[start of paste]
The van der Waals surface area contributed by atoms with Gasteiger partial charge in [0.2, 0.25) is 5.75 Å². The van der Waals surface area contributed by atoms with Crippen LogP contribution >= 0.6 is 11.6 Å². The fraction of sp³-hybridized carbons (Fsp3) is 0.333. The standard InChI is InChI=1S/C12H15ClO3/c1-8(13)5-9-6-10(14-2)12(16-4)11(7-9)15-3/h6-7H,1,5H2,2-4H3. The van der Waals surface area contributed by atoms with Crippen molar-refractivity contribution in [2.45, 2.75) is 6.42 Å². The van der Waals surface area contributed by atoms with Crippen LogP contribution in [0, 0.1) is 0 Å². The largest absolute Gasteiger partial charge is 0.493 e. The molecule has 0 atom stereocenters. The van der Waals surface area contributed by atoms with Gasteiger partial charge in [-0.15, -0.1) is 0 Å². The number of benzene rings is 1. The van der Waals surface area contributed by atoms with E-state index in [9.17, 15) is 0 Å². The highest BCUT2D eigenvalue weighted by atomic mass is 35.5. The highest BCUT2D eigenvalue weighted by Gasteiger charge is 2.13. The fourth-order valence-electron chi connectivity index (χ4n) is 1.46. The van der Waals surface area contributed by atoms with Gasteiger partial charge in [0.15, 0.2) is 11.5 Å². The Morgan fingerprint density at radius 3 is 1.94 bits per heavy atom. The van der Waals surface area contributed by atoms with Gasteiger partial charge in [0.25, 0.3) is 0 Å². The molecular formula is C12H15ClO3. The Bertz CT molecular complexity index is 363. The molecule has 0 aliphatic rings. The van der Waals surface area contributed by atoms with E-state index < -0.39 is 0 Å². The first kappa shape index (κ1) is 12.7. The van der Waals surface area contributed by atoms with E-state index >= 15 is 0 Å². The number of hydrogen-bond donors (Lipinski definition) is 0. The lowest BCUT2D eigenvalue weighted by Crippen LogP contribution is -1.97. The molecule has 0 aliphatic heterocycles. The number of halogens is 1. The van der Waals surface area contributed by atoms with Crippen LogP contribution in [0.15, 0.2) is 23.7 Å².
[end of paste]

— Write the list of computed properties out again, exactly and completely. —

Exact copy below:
The van der Waals surface area contributed by atoms with Gasteiger partial charge in [0.2, 0.25) is 5.75 Å². The van der Waals surface area contributed by atoms with Crippen LogP contribution >= 0.6 is 11.6 Å². The fraction of sp³-hybridized carbons (Fsp3) is 0.333. The standard InChI is InChI=1S/C12H15ClO3/c1-8(13)5-9-6-10(14-2)12(16-4)11(7-9)15-3/h6-7H,1,5H2,2-4H3. The van der Waals surface area contributed by atoms with Crippen molar-refractivity contribution in [2.45, 2.75) is 6.42 Å². The van der Waals surface area contributed by atoms with Crippen LogP contribution in [0, 0.1) is 0 Å². The largest absolute Gasteiger partial charge is 0.493 e. The molecule has 0 atom stereocenters. The van der Waals surface area contributed by atoms with Gasteiger partial charge in [-0.15, -0.1) is 0 Å². The number of benzene rings is 1. The van der Waals surface area contributed by atoms with E-state index in [9.17, 15) is 0 Å². The highest BCUT2D eigenvalue weighted by atomic mass is 35.5. The highest BCUT2D eigenvalue weighted by Gasteiger charge is 2.13. The fourth-order valence-electron chi connectivity index (χ4n) is 1.46. The van der Waals surface area contributed by atoms with Gasteiger partial charge in [0.15, 0.2) is 11.5 Å². The Morgan fingerprint density at radius 3 is 1.94 bits per heavy atom. The van der Waals surface area contributed by atoms with Gasteiger partial charge in [0.25, 0.3) is 0 Å². The molecular formula is C12H15ClO3. The Bertz CT molecular complexity index is 363. The molecule has 0 aliphatic rings. The van der Waals surface area contributed by atoms with E-state index < -0.39 is 0 Å². The first kappa shape index (κ1) is 12.7. The van der Waals surface area contributed by atoms with E-state index >= 15 is 0 Å². The number of hydrogen-bond donors (Lipinski definition) is 0. The lowest BCUT2D eigenvalue weighted by Crippen LogP contribution is -1.97. The molecule has 0 aliphatic heterocycles. The number of halogens is 1. The van der Waals surface area contributed by atoms with Crippen LogP contribution in [0.15, 0.2) is 23.7 Å².